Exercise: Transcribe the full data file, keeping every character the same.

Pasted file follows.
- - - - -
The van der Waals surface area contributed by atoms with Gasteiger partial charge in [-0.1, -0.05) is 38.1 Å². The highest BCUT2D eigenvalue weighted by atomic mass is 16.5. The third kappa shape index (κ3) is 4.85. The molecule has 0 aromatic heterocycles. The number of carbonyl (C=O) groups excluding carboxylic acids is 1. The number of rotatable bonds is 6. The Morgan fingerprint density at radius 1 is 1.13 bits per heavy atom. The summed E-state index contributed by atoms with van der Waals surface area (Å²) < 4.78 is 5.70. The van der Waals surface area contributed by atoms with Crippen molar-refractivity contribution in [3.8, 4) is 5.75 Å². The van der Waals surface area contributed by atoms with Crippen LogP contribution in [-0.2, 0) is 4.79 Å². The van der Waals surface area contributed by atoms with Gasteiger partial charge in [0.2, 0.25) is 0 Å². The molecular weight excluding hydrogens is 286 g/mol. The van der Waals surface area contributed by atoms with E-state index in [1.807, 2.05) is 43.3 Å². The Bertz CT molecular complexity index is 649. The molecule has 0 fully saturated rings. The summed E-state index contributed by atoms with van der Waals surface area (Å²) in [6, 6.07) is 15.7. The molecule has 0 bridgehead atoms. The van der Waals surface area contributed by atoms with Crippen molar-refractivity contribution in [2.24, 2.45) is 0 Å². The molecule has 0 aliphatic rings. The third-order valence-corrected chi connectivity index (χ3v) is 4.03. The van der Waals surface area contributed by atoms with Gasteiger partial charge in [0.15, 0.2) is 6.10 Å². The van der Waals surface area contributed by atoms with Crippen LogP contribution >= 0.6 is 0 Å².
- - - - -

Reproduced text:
The van der Waals surface area contributed by atoms with Gasteiger partial charge in [-0.1, -0.05) is 38.1 Å². The highest BCUT2D eigenvalue weighted by atomic mass is 16.5. The third kappa shape index (κ3) is 4.85. The molecule has 0 aromatic heterocycles. The number of carbonyl (C=O) groups excluding carboxylic acids is 1. The number of rotatable bonds is 6. The Morgan fingerprint density at radius 1 is 1.13 bits per heavy atom. The summed E-state index contributed by atoms with van der Waals surface area (Å²) < 4.78 is 5.70. The van der Waals surface area contributed by atoms with Crippen molar-refractivity contribution in [3.8, 4) is 5.75 Å². The van der Waals surface area contributed by atoms with Crippen LogP contribution in [-0.2, 0) is 4.79 Å². The van der Waals surface area contributed by atoms with Gasteiger partial charge in [0.2, 0.25) is 0 Å². The molecular weight excluding hydrogens is 286 g/mol. The van der Waals surface area contributed by atoms with E-state index in [1.807, 2.05) is 43.3 Å². The Bertz CT molecular complexity index is 649. The molecule has 0 fully saturated rings. The summed E-state index contributed by atoms with van der Waals surface area (Å²) in [6, 6.07) is 15.7. The molecule has 0 bridgehead atoms. The van der Waals surface area contributed by atoms with Crippen molar-refractivity contribution in [2.24, 2.45) is 0 Å². The molecule has 0 aliphatic rings. The third-order valence-corrected chi connectivity index (χ3v) is 4.03. The van der Waals surface area contributed by atoms with Gasteiger partial charge in [0.15, 0.2) is 6.10 Å². The van der Waals surface area contributed by atoms with Crippen LogP contribution >= 0.6 is 0 Å².